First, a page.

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Blended rates and some rumination on how they can be decided

A previous post mentioned an effort by Allstate Corp. to find out whether blended rates charged by in their law firms benefit the law department (See my post of May 23, 2007.). The editor’s note that refers to this project, in Corp. Counsel, Vol. 14, May 2007 at 8, illustrates blended rates with an example. “If a partner bills at $500 an hour, and an associate bills at 250, the company is charged a ‘blended’ rate of 375 per hour.” That formula is but one of many ways to arrive at a blended rate.

Many attorney-client relationships are not that simple and it would not be sensible to simply average the standard billing rates of one partner and one associate. For example, a law department might designate a core team of lawyers at the law firm (See my post of Dec. 8, 2006 about core teams in law firms.). The law department might blend the billing rates of those core team members and use that figure.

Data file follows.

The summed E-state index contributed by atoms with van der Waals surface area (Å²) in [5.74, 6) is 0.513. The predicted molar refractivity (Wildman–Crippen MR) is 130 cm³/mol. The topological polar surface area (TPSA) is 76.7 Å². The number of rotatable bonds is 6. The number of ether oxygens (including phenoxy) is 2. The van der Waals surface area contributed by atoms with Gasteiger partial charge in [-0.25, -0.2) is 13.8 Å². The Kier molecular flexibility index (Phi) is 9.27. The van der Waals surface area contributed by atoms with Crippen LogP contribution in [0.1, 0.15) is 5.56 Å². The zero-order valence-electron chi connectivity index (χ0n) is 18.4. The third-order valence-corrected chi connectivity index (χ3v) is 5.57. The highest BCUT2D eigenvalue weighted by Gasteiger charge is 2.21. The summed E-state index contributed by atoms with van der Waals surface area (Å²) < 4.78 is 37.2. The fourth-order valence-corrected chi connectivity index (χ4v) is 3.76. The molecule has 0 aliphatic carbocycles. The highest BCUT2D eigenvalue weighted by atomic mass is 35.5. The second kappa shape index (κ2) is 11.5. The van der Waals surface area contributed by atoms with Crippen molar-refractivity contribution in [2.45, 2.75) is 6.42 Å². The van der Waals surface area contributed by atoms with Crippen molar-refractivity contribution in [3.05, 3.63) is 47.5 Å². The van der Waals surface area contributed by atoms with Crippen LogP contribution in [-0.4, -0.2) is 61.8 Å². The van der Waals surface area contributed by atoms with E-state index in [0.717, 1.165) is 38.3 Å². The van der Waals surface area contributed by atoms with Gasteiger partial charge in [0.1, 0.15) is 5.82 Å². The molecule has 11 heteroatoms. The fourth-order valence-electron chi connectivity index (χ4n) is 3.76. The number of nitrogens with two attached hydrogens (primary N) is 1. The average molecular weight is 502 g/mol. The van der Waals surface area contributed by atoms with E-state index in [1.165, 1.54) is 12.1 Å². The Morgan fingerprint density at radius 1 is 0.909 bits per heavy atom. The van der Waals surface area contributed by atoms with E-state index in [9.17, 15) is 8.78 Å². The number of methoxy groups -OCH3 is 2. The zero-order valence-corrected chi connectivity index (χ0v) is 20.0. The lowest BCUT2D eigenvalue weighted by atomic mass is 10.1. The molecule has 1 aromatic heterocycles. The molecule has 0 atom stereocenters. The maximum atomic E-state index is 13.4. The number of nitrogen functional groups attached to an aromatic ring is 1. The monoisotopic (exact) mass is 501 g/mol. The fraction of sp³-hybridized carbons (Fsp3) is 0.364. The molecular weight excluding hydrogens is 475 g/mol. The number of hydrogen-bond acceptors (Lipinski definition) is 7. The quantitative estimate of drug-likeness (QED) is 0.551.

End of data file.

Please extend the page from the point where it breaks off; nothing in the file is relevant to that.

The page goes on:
Alternatively, a law department might calculate blended rates for different levels of lawyers, such as first-through-third-year associates, fourth-through-sixth year and so forth. As another variation, a law department might choose a blended rate that is not a calculation based on actual rates. Instead, it might decree “This work is worth $280 an hour.”

I have even heard of a hybrid scheme: a blended rate applies, however arrived at, but a key partner is permitted to bill hourly because the law department wants ample amounts of his or her judgment and experience.